This particular phrase irritates me; I don't know why. But here's how it is used these days. Let's say I'm at a conference, and the speaker or panel is wrapping up. Then the moderator comes out and asks you to
"Give it up for--today's speaker, Suzie Q." Of course, that speaker deserves a round of applause. But where did that phrase come from? And why does it mean, "Let's clap for" or "Let's give a round of applause for" the speaker?
The first time I heard the phrase was at an innovation conference in 2006 I think. The speaker had just wrapped up his presentation. Then a colleague of mine, an academic, came bounding out on stage to thank the speaker. He loudly announced, "Give it up for our great speaker." At first I wondered, "Give what up for the speaker?" But then when everyone started clapping, I understood. And joined in. But I was still puzzled. The phrase did not seem connected to what was being asked of the audience. So like any good etymologist, I researched the origin of the phrase. It was hard. In fact, I sort of came up empty until I ran across one explanation that seemed strangely feasible to me. I'll share it with you.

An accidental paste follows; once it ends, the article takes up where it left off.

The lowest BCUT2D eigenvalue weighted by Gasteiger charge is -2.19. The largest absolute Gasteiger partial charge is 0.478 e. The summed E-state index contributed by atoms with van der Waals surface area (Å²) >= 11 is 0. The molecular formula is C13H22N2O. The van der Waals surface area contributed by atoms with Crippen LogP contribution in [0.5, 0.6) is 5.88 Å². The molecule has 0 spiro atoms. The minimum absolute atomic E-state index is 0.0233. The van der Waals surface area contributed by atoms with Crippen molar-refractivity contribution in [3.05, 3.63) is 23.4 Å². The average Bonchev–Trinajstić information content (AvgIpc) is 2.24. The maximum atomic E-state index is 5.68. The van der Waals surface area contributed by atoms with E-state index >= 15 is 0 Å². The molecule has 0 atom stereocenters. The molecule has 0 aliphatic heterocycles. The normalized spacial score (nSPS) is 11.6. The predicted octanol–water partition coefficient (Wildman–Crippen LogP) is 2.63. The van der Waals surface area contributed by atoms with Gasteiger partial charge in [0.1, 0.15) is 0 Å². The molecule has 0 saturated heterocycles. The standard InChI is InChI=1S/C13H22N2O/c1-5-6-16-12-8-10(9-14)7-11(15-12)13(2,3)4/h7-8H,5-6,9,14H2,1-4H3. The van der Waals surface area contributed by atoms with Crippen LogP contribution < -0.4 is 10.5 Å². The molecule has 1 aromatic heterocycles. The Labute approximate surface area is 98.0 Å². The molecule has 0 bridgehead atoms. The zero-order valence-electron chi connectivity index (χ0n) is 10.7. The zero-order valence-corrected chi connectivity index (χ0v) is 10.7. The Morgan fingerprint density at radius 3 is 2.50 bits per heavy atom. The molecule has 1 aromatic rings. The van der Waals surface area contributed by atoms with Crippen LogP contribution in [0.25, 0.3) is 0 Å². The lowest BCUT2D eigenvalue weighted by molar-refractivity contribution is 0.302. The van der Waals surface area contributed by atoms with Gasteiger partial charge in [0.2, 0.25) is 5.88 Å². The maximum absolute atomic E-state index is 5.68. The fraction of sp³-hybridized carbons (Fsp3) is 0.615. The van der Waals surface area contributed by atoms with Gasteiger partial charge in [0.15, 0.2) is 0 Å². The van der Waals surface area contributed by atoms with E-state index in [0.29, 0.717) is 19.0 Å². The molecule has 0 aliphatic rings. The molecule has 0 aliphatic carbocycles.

Good writing skills are a cornerstone of success in the academic world, and they are also a major plus in later life.